A Data Scientist's Guide to Getting Started with OCI
Oracle Cloud Infrastructure (OCI) offers a family of artificial intelligence and machine learning services. This guide takes a data scientist through an introductory tour of our data science offerings using the machine learning lifecycle as its framework.
The Machine Learning Lifecycle
Building a machine learning model is an iterative process. Many of the steps needed to build a machine learning model are reiterated and modified until data scientists are satisfied with the model's performance. This process requires a great deal of data exploration, visualization, and experimentation.
The OCI Data Science service is focused on supporting a data scientist throughout the full machine learning life cycle. It rapidly builds, trains, deploys, and manages machine learning models. Data Science users work in a familiar JupyterLab notebook interface where they write Python code and have access to the open source libraries.
Watch a brief overview video of the Data Science service.
As a prerequisite to using Data Science for the machine learning lifecycle, you need to prepare your OCI environment and workspace.
The quickest way to configure your tenancy for data science is to use Resource Manager, which can get your prerequisites taken care of with just a few clicks. See Using the Oracle Resource Manager to Configure Your Tenancy for Data Science for more information.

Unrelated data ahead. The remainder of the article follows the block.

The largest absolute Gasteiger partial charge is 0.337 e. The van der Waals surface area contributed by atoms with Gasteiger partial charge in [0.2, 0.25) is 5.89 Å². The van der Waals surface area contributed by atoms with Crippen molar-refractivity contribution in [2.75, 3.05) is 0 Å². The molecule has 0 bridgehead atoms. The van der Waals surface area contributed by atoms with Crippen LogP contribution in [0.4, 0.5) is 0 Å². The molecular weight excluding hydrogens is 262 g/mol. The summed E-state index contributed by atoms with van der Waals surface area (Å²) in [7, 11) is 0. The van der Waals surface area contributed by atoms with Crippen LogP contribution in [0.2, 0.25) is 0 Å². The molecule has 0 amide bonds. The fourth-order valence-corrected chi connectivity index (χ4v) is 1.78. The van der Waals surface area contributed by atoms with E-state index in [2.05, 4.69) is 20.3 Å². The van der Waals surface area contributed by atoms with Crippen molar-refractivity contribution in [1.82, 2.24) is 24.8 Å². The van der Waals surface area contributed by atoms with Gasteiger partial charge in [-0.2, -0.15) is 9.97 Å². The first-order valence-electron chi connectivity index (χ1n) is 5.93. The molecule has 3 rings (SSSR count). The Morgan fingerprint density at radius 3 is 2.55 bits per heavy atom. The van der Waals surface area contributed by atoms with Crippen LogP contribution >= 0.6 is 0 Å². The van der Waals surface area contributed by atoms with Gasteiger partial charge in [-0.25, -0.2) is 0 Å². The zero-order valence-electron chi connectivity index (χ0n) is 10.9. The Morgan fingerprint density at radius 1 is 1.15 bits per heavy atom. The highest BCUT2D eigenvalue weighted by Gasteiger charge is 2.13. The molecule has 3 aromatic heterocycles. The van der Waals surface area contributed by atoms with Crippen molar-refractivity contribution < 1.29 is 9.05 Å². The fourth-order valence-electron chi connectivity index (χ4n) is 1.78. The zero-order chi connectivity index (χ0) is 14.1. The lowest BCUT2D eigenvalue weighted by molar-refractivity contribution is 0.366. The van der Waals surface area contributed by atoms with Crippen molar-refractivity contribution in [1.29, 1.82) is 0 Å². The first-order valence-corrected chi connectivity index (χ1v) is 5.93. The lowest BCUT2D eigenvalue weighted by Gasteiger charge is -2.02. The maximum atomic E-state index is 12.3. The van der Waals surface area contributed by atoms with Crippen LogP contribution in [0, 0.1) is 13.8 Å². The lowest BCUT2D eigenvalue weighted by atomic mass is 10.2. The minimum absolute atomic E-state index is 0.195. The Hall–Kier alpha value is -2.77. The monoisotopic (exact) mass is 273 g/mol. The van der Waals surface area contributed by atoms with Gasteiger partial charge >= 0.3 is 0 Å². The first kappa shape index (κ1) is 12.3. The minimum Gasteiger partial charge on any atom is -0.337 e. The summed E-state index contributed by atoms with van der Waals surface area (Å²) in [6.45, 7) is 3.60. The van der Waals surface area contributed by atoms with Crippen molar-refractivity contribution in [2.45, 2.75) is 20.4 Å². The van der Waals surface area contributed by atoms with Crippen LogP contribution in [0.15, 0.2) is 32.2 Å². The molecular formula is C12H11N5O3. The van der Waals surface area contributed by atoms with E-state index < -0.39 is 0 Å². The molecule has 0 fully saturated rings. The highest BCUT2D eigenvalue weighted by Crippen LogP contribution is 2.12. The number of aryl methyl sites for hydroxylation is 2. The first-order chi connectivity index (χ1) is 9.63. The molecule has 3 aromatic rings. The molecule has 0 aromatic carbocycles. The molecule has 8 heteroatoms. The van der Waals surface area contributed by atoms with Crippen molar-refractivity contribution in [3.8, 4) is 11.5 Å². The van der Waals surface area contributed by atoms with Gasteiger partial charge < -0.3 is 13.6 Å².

Before you can truly get started with data and modeling, you need to ensure that your OCI tenancy is properly configured, including:
- Compartments – A logical container for organizing OCI resources. Read more at Learn Best Practices for Setting Up Your Tenancy.
- User groups – A group of users, including data scientists.
- Dynamic groups – A special type of group that contains resources (such as data science notebook sessions, job runs, and model deployments) that match rules that you define. These matching rules allow group membership to change dynamically as resources that match those rules are created or deleted. These resources can make API calls to services according to policies written for the dynamic group. For example, using the resource principal of a Data Science notebook session, you could call the Object Storage API to read data from a bucket.